Editorial: Shifting EPA's role to states would be bad for Florida

The Trump administration's plan to shift much environmental responsibility to the states would be bad for Florida, where protections have been eviscerated. LARA CERRI   |   Times
The Trump administration's plan to shift much environmental responsibility to the states would be bad for Florida, where protections have been eviscerated.LARA CERRI | Times
Published March 24 2017

Polluted air and water recognize no political boundaries, which is why the federal government plays a key role in protecting the nation's natural resources. Yet the Trump administration would shift much of that responsibility to the states, which would be bad for Floridians. This state's environmental protection efforts have been eviscerated under Gov. Rick Scott, and Floridians depend on help from Washington to make up for Tallahassee's failures.

U.S. Environmental Protection Agency administrator Scott Pruitt, one of several Trump appointees leading federal agencies they have despised, wants to hand much of EPA's duties to the states. The Tampa Bay Times' Craig Pittman recently put the administration's new approach into context. Florida's Department of Environmental Protection has shed nearly 600 jobs in six years under Scott, dropping to 2,900 from 3,500 employees. As the agency downsized, it also downsized its ambition: Enforcement caseload dropped 81 percent.

"The practical result," said Marianne Gengenbach, who was pushed out of her position as bureau chief of the DEP's office of environmental services after eight years, "is an inability to carry out the statutory duties of the agency."

A DEP spokeswoman said the agency's smaller size hadn't reduced its effectiveness, and she underscored an obligation "to being responsible stewards of taxpayer dollars." But officials who worked at the DEP painted a far different picture — one where longtime employees with valuable experience were sidelined or forced out, and those who remained were left afraid or incapable of doing their jobs.

"Some people had 20 to 25 years in; knowledgeable people, people who never had a problem," said Connie Bersok, the agency's senior wetlands expert, who retired at the end of February after 30 years. "It almost seemed like a culling of the people who knew too much."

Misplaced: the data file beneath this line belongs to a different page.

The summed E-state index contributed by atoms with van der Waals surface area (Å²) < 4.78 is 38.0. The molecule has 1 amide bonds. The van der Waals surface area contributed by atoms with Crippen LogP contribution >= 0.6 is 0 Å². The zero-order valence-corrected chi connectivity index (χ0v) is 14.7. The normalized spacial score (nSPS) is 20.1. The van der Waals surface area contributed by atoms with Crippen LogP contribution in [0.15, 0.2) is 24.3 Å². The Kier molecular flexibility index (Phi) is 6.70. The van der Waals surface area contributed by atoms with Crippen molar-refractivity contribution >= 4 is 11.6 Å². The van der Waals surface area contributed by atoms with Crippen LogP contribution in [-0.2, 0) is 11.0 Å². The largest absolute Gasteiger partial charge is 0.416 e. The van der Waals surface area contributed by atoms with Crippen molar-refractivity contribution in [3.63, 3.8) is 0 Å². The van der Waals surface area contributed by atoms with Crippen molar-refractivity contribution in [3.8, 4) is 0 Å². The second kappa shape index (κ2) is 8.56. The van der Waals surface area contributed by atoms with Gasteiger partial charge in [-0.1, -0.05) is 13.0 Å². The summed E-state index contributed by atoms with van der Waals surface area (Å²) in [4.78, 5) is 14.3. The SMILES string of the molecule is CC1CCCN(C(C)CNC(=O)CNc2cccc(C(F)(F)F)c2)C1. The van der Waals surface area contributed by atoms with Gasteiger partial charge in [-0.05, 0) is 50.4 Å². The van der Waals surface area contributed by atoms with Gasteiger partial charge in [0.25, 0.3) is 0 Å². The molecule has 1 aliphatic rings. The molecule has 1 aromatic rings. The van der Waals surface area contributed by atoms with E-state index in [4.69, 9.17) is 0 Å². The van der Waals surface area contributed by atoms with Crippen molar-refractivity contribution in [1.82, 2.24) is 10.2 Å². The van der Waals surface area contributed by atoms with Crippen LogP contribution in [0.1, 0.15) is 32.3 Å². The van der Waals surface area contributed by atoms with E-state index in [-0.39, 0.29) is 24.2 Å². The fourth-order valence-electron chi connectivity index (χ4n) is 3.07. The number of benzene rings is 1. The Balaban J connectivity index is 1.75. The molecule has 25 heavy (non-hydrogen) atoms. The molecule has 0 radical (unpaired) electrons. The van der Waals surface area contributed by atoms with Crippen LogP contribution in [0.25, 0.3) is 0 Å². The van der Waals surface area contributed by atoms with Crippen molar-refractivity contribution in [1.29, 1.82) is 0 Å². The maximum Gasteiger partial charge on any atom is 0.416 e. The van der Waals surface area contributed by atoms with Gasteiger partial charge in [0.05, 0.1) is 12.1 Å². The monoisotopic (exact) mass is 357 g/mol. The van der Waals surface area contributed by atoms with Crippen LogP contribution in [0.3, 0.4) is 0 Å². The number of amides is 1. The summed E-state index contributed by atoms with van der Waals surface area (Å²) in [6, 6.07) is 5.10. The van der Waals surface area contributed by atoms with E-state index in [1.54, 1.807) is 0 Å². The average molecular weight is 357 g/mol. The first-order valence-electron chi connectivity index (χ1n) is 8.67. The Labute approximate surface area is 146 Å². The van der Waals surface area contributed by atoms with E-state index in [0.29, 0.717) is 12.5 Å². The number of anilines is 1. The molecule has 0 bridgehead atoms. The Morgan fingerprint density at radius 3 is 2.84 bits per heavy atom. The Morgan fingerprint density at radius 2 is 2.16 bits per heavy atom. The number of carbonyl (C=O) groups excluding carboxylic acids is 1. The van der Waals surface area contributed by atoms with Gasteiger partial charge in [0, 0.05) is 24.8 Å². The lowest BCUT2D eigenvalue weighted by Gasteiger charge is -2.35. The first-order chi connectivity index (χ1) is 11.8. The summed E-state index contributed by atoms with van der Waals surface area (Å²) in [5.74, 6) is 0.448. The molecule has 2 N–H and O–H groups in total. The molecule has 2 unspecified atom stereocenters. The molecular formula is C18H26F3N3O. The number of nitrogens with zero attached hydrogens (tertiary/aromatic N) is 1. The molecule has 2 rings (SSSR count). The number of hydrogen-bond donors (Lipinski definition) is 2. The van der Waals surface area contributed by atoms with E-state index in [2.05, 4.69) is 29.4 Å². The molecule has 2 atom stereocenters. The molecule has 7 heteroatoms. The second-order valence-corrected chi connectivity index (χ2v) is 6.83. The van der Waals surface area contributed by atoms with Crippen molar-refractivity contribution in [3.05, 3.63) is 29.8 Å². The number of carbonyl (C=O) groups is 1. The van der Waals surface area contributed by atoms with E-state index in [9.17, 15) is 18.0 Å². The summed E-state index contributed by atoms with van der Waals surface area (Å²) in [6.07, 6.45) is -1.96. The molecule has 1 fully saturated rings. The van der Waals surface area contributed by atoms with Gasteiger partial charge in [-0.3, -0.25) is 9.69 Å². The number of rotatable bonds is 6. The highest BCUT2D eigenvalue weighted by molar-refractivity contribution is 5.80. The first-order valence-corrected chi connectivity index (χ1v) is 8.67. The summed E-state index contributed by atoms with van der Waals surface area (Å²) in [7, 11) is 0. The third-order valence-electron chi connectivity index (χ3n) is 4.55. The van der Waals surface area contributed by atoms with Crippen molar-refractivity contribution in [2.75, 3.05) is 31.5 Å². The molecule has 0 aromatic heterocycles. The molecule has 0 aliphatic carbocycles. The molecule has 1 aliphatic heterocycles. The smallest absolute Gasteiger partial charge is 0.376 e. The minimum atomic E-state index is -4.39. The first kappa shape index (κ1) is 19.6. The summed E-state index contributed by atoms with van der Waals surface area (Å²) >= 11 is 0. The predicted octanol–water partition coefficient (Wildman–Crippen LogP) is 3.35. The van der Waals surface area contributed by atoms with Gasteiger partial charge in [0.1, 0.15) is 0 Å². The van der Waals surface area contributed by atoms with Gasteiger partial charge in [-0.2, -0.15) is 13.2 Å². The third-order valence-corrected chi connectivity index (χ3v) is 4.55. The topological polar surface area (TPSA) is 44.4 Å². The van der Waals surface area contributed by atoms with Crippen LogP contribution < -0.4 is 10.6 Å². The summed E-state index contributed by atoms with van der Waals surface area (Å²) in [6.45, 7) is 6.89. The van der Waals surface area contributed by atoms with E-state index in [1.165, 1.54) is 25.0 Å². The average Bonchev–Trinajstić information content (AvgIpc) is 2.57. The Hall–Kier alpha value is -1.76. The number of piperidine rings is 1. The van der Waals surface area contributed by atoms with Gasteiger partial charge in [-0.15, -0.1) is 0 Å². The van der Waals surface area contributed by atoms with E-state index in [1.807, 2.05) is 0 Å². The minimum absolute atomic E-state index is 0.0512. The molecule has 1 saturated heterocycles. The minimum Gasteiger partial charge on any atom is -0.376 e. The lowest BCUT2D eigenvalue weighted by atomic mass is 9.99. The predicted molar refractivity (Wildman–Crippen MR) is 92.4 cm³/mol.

Since Scott took office, the agency's primary regulatory focus has been speeding up the issuing of permits, said Janet Llewelyn, a top state water policy and permitting expert who was pushed out last year after 32 years. During Jeb Bush's term as governor, which ended in 2007, the average time for issuing a DEP permit was 44 days. In 2014, Scott boasted the agency had cut the permitting time down to two days, "and that's great!"

Shrinking the workforce and fast-tracking permits reflects the priorities of a governor who has consistently sided with business over the state's natural resources. Scott fought for years with the EPA over the state's clean water rules. His attempt to monetize Florida's award-winning state parks system was beaten back only after a public backlash. An analysis by an environmental watchdog group found that DEP last year opened 81 percent fewer enforcement cases than it did in 2010 and collected the smallest amount of fines in 28 years. And Scott's budget proposal for next year would reduce the DEP staff by another 38 people.

The federal government has an obvious role in policing cross-state air and water pollution. But it also is an essential backstop to states that refuse to enforce their own environmental laws and protect their natural resources. Its grants and expertise are valuable to small states and communities who could not undertake major restoration efforts on their own. The Trump administration's proposal to cut EPA by nearly a third, to $5.7 billion next year, would compound the harm from anti-environmental policies at the state and local levels. Congress should recognize that EPA needs to remain a strong player to ensure that politics does not stand in the way of Americans' access to clean air and water.